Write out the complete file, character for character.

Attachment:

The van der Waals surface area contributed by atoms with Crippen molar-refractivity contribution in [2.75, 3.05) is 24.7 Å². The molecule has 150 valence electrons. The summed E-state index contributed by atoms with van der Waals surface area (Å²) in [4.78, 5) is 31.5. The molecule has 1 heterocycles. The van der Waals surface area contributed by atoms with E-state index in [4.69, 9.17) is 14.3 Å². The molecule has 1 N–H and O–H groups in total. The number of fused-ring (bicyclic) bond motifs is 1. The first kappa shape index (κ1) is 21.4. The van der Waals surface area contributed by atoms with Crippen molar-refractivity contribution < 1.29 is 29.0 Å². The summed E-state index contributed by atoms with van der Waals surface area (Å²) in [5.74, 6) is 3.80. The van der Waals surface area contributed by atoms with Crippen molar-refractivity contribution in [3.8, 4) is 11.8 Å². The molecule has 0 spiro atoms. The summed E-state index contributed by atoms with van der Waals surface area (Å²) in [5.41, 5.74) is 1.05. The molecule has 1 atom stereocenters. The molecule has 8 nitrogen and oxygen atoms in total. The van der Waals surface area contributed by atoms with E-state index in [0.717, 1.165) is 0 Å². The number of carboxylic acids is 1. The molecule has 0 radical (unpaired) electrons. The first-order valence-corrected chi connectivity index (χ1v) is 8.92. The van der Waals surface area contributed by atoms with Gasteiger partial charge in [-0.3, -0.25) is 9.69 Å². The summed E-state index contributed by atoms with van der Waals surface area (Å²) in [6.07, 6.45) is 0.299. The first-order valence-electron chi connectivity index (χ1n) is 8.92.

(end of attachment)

The van der Waals surface area contributed by atoms with Crippen molar-refractivity contribution in [2.75, 3.05) is 24.7 Å². The molecule has 150 valence electrons. The summed E-state index contributed by atoms with van der Waals surface area (Å²) in [4.78, 5) is 31.5. The molecule has 1 heterocycles. The van der Waals surface area contributed by atoms with E-state index in [4.69, 9.17) is 14.3 Å². The molecule has 1 N–H and O–H groups in total. The number of fused-ring (bicyclic) bond motifs is 1. The first kappa shape index (κ1) is 21.4. The van der Waals surface area contributed by atoms with Crippen molar-refractivity contribution < 1.29 is 29.0 Å². The summed E-state index contributed by atoms with van der Waals surface area (Å²) in [5.74, 6) is 3.80. The van der Waals surface area contributed by atoms with Crippen molar-refractivity contribution in [3.8, 4) is 11.8 Å². The molecule has 0 spiro atoms. The summed E-state index contributed by atoms with van der Waals surface area (Å²) in [5.41, 5.74) is 1.05. The molecule has 1 atom stereocenters. The molecule has 8 nitrogen and oxygen atoms in total. The van der Waals surface area contributed by atoms with E-state index in [0.717, 1.165) is 0 Å². The number of carboxylic acids is 1. The molecule has 0 radical (unpaired) electrons. The first-order valence-corrected chi connectivity index (χ1v) is 8.92. The van der Waals surface area contributed by atoms with Gasteiger partial charge in [-0.3, -0.25) is 9.69 Å². The summed E-state index contributed by atoms with van der Waals surface area (Å²) in [6.07, 6.45) is 0.299. The first-order valence-electron chi connectivity index (χ1n) is 8.92.